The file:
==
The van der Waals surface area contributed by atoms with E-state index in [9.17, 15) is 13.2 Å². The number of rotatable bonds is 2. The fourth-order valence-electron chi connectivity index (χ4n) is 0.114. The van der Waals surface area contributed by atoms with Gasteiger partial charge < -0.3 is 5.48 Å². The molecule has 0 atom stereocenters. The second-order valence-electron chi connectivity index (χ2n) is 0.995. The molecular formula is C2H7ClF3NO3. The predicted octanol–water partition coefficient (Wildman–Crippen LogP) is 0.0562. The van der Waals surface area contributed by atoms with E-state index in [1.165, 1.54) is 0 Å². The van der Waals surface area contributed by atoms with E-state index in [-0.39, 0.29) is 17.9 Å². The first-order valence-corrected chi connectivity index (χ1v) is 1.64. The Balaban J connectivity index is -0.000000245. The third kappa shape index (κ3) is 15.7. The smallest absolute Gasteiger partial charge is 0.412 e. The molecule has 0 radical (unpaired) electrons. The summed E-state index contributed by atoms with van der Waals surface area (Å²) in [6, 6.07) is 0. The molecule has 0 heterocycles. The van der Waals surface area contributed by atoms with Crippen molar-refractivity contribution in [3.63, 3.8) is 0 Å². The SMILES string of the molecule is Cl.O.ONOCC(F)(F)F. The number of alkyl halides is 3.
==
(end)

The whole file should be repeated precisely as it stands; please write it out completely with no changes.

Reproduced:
The van der Waals surface area contributed by atoms with E-state index in [9.17, 15) is 13.2 Å². The number of rotatable bonds is 2. The fourth-order valence-electron chi connectivity index (χ4n) is 0.114. The van der Waals surface area contributed by atoms with Gasteiger partial charge < -0.3 is 5.48 Å². The molecule has 0 atom stereocenters. The second-order valence-electron chi connectivity index (χ2n) is 0.995. The molecular formula is C2H7ClF3NO3. The predicted octanol–water partition coefficient (Wildman–Crippen LogP) is 0.0562. The van der Waals surface area contributed by atoms with E-state index in [1.165, 1.54) is 0 Å². The van der Waals surface area contributed by atoms with E-state index in [-0.39, 0.29) is 17.9 Å². The first-order valence-corrected chi connectivity index (χ1v) is 1.64. The Balaban J connectivity index is -0.000000245. The third kappa shape index (κ3) is 15.7. The smallest absolute Gasteiger partial charge is 0.412 e. The molecule has 0 radical (unpaired) electrons. The summed E-state index contributed by atoms with van der Waals surface area (Å²) in [6, 6.07) is 0. The molecule has 0 heterocycles. The van der Waals surface area contributed by atoms with Crippen molar-refractivity contribution in [3.63, 3.8) is 0 Å². The SMILES string of the molecule is Cl.O.ONOCC(F)(F)F. The number of alkyl halides is 3.